Sochi city guide

Sochi gained international popularity thanks to the 2014 Winter Olympics. Truth is, it has always been a major destination for the Russians. It’s the country’s only large beach resort. Sochi is huge and there’s much more to it than rocky beaches. The climate in this region is unique. You can take a bath in the Black Sea or one of many pools, or hike in the mountains. The Eagle Rocks is an example of a trail with amazing views. There’s a sort of a monastery tower you can climb and watch Sochi from a different perspectives. They say the tower is haunted. The mountain area is a very mystical place. Some people believe that this is where Zeus chained Prometheus to a rock. The Dolmens are a particularly interesting thing around the coast of the Black Sea. They are eerie, stone structures that predate the Egyptian pyramids. They haven’t been researched much. No one knows what they’re supposed to be. Locals call them “the Dwarf Houses” because of the round holes in them. Definitely they are not big enough for a human being to fit in. I think Dolmens are shrines to some obscure pre-Christian gods. Either way, people are actively looking for them. Some say they replenish their “spiritual energy”.

Statue of Neptune with pigeons on his crown at a Sochi beach against backdrop of Black Sea

The statue of Neptune at the beach in Sochi is immensly popular with tourists, sitting to the backdrop of the Black Sea it is without doubts Sochi's most photographed sculpture

There’s so much variety and beautiful nature here. The mountainous Sochi and the seaside part are like black and white: completely different cities. It’s the most amazing ski resort during winter with over 25 km of tracks. Other activities like paragliding and rope parks are quite popular. They also offer some of the best hotels and spas in the region. Meeting Russian celebrities is very much possible in Sochi, if you know any. The seaside resembles something between Monte Carlo and Jersey Shore. Beaches are probably not what you’re expecting. The coastline here stretches over 150 kilometres and it’s stunning. The only thing I strongly disagree with are private beaches next to hotels. I think it’s bullshit that you can’t access those unless you’re a guest or paid for a pass. I know that it’s a standard approach in many resorts, but it doesn’t sit right with me. Beaches between Sochi and Adler to the south are free. They’re not as crowded either and hawkers won’t bother you. The downside is that they’re so rocky. Sunbathing on a mountain of pebbles is pretty uncomfortable. The beaches of Dagomys, north from central Sochi are a bit sandier. Some of them are private but the main one is open to the public.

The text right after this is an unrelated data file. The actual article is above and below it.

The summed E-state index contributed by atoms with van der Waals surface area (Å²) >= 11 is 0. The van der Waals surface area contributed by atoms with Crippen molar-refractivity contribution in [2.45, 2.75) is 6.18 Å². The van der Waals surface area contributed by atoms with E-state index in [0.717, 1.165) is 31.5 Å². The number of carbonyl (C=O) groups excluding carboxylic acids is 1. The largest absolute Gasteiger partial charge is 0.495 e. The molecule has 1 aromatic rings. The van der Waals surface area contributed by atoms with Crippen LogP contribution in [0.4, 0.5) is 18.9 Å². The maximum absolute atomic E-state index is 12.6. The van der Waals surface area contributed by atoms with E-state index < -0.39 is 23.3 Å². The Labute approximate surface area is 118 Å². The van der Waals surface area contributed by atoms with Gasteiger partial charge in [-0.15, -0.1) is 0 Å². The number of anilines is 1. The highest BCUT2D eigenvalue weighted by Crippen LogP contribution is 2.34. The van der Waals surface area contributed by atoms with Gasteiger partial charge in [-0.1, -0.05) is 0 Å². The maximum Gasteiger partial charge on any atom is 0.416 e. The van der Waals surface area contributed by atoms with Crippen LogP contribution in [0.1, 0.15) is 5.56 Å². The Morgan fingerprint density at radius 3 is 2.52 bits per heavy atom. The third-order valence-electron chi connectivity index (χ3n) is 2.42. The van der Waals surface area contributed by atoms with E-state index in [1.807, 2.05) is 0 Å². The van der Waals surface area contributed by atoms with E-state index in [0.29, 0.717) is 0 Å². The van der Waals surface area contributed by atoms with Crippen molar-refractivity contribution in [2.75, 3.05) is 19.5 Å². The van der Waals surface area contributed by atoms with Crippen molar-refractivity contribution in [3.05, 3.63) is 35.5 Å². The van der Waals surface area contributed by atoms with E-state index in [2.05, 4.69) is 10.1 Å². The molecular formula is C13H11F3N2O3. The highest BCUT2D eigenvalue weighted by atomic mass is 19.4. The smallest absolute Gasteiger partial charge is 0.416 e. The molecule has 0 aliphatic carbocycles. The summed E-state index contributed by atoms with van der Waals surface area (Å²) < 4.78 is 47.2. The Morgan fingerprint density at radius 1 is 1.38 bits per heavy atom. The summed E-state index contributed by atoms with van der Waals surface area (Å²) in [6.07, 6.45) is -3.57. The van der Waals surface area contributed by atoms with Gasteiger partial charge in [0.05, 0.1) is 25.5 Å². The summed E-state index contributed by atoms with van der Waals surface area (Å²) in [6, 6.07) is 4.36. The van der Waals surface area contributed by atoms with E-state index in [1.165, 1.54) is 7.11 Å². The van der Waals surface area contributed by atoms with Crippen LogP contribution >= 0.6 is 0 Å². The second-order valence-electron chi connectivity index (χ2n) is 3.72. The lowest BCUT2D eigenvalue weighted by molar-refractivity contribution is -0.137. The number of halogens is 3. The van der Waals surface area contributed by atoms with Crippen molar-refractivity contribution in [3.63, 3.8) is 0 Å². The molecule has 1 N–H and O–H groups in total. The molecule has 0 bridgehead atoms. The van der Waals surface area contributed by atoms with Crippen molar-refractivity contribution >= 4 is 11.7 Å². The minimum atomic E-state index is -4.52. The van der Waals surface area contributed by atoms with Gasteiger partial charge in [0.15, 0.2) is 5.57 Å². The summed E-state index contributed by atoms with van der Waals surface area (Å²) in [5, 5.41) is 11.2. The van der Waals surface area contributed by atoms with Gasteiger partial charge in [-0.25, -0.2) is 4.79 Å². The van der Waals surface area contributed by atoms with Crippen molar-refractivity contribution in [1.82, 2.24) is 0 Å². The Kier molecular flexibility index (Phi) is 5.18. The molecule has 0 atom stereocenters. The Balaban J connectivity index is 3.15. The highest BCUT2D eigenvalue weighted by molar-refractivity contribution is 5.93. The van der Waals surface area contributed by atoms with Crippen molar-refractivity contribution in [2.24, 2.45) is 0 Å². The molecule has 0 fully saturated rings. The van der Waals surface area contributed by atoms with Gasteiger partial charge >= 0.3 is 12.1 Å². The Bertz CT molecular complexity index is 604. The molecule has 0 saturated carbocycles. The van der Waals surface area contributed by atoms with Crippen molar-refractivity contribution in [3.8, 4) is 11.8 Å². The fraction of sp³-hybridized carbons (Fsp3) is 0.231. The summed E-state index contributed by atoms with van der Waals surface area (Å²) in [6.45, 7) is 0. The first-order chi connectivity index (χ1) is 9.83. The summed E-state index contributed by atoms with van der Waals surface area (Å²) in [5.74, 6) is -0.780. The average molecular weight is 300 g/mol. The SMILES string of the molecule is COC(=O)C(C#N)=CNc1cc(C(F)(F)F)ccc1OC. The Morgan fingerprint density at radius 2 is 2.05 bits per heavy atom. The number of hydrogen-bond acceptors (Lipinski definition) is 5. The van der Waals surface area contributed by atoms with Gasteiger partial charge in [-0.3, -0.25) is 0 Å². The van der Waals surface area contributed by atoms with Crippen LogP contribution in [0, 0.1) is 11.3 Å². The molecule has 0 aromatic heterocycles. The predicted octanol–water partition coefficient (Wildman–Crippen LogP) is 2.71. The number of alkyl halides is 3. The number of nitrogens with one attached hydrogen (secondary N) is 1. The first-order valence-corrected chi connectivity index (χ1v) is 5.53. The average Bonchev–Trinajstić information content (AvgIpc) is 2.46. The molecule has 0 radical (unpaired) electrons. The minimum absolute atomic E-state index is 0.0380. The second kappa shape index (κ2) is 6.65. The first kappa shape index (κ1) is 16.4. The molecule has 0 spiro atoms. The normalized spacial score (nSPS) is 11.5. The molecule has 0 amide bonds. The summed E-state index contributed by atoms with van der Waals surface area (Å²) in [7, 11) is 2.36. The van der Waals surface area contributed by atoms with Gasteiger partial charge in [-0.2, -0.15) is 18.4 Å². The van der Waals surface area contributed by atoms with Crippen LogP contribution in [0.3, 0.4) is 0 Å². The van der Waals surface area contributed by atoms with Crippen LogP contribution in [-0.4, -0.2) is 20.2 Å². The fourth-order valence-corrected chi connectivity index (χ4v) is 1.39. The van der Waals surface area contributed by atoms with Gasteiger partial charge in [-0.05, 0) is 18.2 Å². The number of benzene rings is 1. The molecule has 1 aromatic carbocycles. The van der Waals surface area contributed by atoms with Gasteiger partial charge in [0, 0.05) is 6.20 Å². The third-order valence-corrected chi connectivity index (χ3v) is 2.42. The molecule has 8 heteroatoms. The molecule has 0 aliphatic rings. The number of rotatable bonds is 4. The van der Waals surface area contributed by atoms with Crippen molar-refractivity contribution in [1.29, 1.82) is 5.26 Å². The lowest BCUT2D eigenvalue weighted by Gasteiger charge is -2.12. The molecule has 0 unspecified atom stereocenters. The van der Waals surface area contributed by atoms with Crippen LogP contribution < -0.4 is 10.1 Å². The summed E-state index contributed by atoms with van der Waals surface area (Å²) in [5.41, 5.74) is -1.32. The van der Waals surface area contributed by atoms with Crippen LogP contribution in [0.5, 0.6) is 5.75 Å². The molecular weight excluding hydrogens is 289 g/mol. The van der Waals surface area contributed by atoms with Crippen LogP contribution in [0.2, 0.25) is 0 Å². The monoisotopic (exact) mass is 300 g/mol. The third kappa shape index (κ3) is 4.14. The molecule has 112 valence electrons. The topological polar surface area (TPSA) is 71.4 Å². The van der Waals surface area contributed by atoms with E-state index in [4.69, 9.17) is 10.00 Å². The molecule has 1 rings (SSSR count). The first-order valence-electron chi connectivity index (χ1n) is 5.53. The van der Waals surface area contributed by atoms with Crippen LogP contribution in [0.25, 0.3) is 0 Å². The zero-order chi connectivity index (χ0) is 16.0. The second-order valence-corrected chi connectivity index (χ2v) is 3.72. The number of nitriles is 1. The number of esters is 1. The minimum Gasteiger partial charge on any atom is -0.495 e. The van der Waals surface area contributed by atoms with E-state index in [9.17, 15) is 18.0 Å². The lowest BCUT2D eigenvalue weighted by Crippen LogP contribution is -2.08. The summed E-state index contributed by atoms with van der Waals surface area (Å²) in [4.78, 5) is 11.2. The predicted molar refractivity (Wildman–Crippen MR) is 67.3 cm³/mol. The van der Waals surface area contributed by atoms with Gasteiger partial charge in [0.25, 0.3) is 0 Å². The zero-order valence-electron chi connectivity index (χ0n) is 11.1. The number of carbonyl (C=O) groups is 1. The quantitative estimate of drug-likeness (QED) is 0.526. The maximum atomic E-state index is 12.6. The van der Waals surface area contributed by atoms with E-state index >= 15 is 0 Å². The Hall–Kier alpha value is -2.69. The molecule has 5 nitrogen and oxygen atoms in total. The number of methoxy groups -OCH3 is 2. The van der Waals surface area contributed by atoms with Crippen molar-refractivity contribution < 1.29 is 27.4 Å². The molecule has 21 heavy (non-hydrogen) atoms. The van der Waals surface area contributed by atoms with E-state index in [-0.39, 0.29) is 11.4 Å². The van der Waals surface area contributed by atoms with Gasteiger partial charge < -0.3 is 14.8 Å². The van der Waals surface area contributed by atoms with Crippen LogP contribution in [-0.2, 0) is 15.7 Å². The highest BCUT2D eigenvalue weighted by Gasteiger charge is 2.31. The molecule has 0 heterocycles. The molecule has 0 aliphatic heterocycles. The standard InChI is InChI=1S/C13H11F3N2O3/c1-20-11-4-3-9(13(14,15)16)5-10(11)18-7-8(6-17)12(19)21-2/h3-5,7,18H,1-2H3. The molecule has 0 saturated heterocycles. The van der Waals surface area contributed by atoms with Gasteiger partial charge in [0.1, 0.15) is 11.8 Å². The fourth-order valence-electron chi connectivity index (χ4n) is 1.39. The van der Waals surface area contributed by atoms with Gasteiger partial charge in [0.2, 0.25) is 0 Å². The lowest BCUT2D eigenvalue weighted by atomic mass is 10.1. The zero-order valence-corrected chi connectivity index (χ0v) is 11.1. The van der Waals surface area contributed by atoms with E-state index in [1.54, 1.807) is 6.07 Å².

Mountainslopes in Rosa Khutor Alpine resort in Sochi

Rosa Khutor is a year-round mountain resort in the southern region of Sochi; considered by many the best ski resort in Russia; during the Olympic Games in 2014 its steep slopes were the setting of 30 sets of medals in alpine skiing and snowboarding

The Riviera Park is what reminds of Jersey Shore. It’s a bit of everything: a boardwalk, an oceanarium, and a botanical garden. People enjoy hanging out there, playing sports or working out. On the beach you will also find street workout equipment, which became quite popular in the past few years and are also a pretty common sight at many beaches in Europe nowadays. There’s even an amusement park with vintage rides. You should check the Sochi Park if that’s something you’re into. People call it the Russian Disneyland, but it’s more like budget Disneyland. They have all the cool rides, a dolphinarium, and all that stuff. But there is no distinct theme to it and lacks that elusive “something”. Experience the Monte Carlo of Sochi in the yacht marina right beside the Riviera Beach. Many of those boats are the pride and joy of Russian multi-millionaires. All the supercars in that parking lot also leave a lasting impression.

The Olympic Village is a cool place to explore. You know how those mostly become ghost towns when the events are over? They took it to another level in Sochi. There’s a cemetery dating back to 1915 next to the skating palace. Imagine coaches motivating their trainees: “See those graves? This is where you’ll end if you keep f***ing around!”. Jokes aside, I like the fact that it’s still a lively part of the city. They even have a functional Formula One racing track. Visit the Winter Theatre if high culture events are your cup of tea. Experience famous Russian ballet, or goose bumps-inducing opera performances. You might not be able to buy tickets in season, but there’s a cool bar in the basement. They brew some amazing beer there and serve it with fried dark bread. I know it doesn’t sound that great, but fried bread is the bomb. The added benefit is that you can listen to what’s happening upstairs. Sochi is the most expensive city in Russia; you do what you gotta do for free entertainment.

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